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With the completion of the regular college hockey season but a week away, and the commencement of the ECAC playoffs only three days beyond that, the Division I standings have assumed their normal state of semi-chaos, brought about as much by unexpected stumblings of the leaders as by renewed signs of life in those previously considered dead.
Within the past two weeks, Harvard has fallen from first to third, exchanging places with Cornell. New Hampshire, formerly faced with a quarter-final match somewhere in the upstate New York wilderness, now appears assured of the comforts of home ice. And Dartmouth and Boston College, which were wallowing hopelessly in January, have played remarkably since exam break, winning between them nine games of eleven.
In all, 11 of 17 Division I squads still have a realistic chance of obtaining one of the eight playoff berths. Consequently, within the next eight days, no less than nine matches are scheduled that will have a definite bearing on the final seedings. Of them, the most important is the Cornell-Boston University showdown for the top position at Boston next Wednesday.
Each has lost three games this winter, including one apiece to Clarkson. The Terriers, defending national champions, have already lost to Cornell by a goal earlier this winter, and were beaten by two goals at Boston College two nights ago. But since the game is at Boston, where Cornell has fared poorly ever since the ECAC playoffs last year, it should be considered a toss-up.
As for Harvard, the Crimson seems certain to receive the third seed next Monday, and should face either Penn or Clarkson at Watson Rink a week from Tuesday. New Hampshire, which defeated Clarkson, St. Lawrence and Harvard within four days during January, looks good for fourth, despite its 5-2 loss at Providence Wednesday.
From fifth place on, the seedings hinge entirely on the outcome of next week's games. Penn, 11-7 in Division I play, is tied with Clarkson for the number-five position, with home games against St. Lawrence, Princeton and Boston College remaining. Clarkson, meanwhile, plays at St. Lawrence and RPI, and hosts New Hampshire during the final eight days. It is a possibility, although slim, that if New Hampshire loses its games with weak Colgate and Army, that either the Golden Knights or the Quakers could wrest the fourth spot away.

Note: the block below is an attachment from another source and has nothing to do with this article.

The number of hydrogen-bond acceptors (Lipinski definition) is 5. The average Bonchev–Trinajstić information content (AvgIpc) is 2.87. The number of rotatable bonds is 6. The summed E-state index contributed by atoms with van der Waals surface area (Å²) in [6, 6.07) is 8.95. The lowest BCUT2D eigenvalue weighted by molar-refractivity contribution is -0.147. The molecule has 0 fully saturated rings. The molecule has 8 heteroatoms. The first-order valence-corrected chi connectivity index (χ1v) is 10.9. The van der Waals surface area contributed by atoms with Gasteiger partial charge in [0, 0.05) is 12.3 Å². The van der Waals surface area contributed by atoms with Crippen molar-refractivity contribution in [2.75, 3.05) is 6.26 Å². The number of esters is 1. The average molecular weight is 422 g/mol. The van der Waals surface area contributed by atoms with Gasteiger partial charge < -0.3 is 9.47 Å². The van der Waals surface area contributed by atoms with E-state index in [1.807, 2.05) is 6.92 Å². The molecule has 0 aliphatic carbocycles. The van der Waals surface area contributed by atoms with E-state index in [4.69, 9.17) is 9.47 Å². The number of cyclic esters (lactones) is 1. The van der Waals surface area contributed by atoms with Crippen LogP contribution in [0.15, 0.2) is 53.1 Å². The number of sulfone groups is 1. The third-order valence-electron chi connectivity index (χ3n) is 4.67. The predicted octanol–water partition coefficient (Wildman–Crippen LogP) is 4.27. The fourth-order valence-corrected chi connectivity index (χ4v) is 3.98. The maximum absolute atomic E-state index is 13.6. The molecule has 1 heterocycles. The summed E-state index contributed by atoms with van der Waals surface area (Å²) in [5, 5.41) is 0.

RPI, loser of three straight games, is a shaky seventh, and has played the least demanding schedule of any of the contenders. It is somewhat likely that the ECAC seeding committee, in light of RPI's recent slump, their 11-0 loss in the first round last year, and their deserved reputation as brawlers, may leave them out of the final eight. If that happens, there will be a scramble among Dartmouth, Boston College and Providence for the seventh and eighth berths. The Friars, after a rough mid-season, have taken care of Northeastern, Brown and New Hampshire in succession, and if they can manage a victory at Boston University Saturday, will have superb credentials for inclusion in the tournament.
Meanwhile, Brown, which gave Harvard quite a bit of trouble in last year's quarterfinals, is virtually a hopeless case as far as a bid is concerned. The Bruins have lost 10 of their 18 games, and have contests with Harvard and Cornell remaining. And Yale, as is its custom, is still another year away.
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